Tags: Headteacher | Legal framework | School Governance | School Governor | School Leadership & Management | SEN – Special Educational Needs | SENCO

One of our pupils is in care and has a statement of SEN. Her parents disagree with the statement’s provisions and plan to appeal to the special educational needs and disability tribunal. Which takes precedence, SENDIST or the family court?

A. this question was considered in the recent case of X County Council v DW, PW, and SW (2005)(2 FLR 508). A 10-year-old boy suffered from autistic spectrum disorder and associated behavioural difficulties of a kind that suggested he needed special educational provision.

His parents disagreed, and thought him capable of coping with mainstream schooling. The family court made a care order in favour of the local authority, which was also the LEA and, as such, made a statement of special educational needs.

Part 4 of the statement specified a special school maintained by the LEA. The care plan, which the judge approved, provided for the boy to be educated at that school.

The local authority and the boy’s guardian expressed concern at what would happen if the parents appealed to SENDIST, and SENDIST exercised its powers in such a way as to conflict with the care plan. (SENDIST is an independent tribunal to which parents can appeal against decisions made by LEAs about a child’s education.)

The LEA and guardian argued that there was a potential for conflict between the family court on the one hand, and SENDIST on the other.

No compulsion on parents

As the judge pointed out, there is no compulsion on parents to accept the special educational provision specified in the statement.
They are free to make other ‘suitable arrangements’ for their child (s. 324 of the Education Act 1996). It is only if they do not that the LEA is under a duty to arrange the special educational provision.

Parental responsibility prevails

Deciding where a child should go to school is an aspect of parental responsibility and, where the court has made a care order, parental responsibility is shared with the local authority.

It is for the local authority and not for the parents to decide where a child in care should go to school.
This does not, however, prevent the parents of a child in care from exercising their right of appeal to SENDIST.

But the family court cannot dictate to SENDIST how it is to exercise its statutory jurisdiction in relation to a child who happens to be subject to a care order.

Separate functions

The functions of the family court and of SENDIST are separate and distinct. As far as the child’s education is concerned, the ultimate questions for both the family court and SENDIST are very similar — but different tests apply to the decision-making process:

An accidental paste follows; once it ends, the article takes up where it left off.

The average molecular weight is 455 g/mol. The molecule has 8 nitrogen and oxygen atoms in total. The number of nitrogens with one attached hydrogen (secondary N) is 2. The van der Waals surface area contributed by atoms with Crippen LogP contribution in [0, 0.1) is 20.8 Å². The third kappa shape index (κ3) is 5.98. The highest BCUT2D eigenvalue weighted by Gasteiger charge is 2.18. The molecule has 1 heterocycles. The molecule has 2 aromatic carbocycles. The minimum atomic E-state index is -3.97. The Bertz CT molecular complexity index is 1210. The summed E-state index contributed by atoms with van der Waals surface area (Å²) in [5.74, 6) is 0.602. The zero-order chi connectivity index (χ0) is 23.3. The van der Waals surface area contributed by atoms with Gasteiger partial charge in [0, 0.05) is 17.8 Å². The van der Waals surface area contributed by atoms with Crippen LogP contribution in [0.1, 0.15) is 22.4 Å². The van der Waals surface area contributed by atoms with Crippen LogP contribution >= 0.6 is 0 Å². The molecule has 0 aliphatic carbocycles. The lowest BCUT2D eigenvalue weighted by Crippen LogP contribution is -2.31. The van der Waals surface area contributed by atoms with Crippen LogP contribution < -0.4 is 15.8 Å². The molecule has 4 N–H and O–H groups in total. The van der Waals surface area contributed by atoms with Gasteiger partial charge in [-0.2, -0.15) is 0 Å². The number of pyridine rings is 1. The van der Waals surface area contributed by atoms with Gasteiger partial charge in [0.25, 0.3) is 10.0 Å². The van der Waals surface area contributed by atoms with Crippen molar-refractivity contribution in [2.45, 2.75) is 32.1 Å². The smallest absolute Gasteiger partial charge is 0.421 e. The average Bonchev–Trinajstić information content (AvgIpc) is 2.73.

• SENDIST is regulated by the Education Act 1996
  • the family court has to apply the Children Act 1989 principle that the child’s welfare is paramount

However, given that the ultimate questions for both the family court and SENDIST are so similar, there is no reason to suppose that they will arrive at different conclusions.

The family court cannot dictate to SENDIST how it is to determine an appeal — but in practical terms SENDIST will have to take into account any order made, or views expressed, by the family court.

Should SENDIST fail to take into account any relevant order or judgment of the family court, its decision may be reviewed by the High Court.

What if court and tribunal disagree?

There could, in theory, be an impasse: the family court taking one view as to where and how the child should be educated and SENDIST taking another.

But such an impasse would be more theoretical than real because there is no compulsion on parents to accept the special educational provision specified in a statement of SEN even if it has been approved by SENDIST, provided they have made other ‘suitable arrangements’.

And the family court in this respect is in no worse position than a parent. If it can make other ‘suitable arrangements’ for the child’s education, i.e. find some other suitable school that is willing to accept the child as a pupil, then it is not obliged to agree that the child be sent to the school specified in the statement.

Michael Segal is a district judge in the Family Division of the High Court

Send legal problems to The Editor, Education Law Update, 67-71 Goswell Road, London EC1V 7EP or email [email protected]. We regret we can not enter into individual correspondence. While it is hoped the answers given here are helpful, they should not be relied on without seeking proper advice as to their application to your own circumstances.

This article first appeared in Education Law Update – Oct 2005

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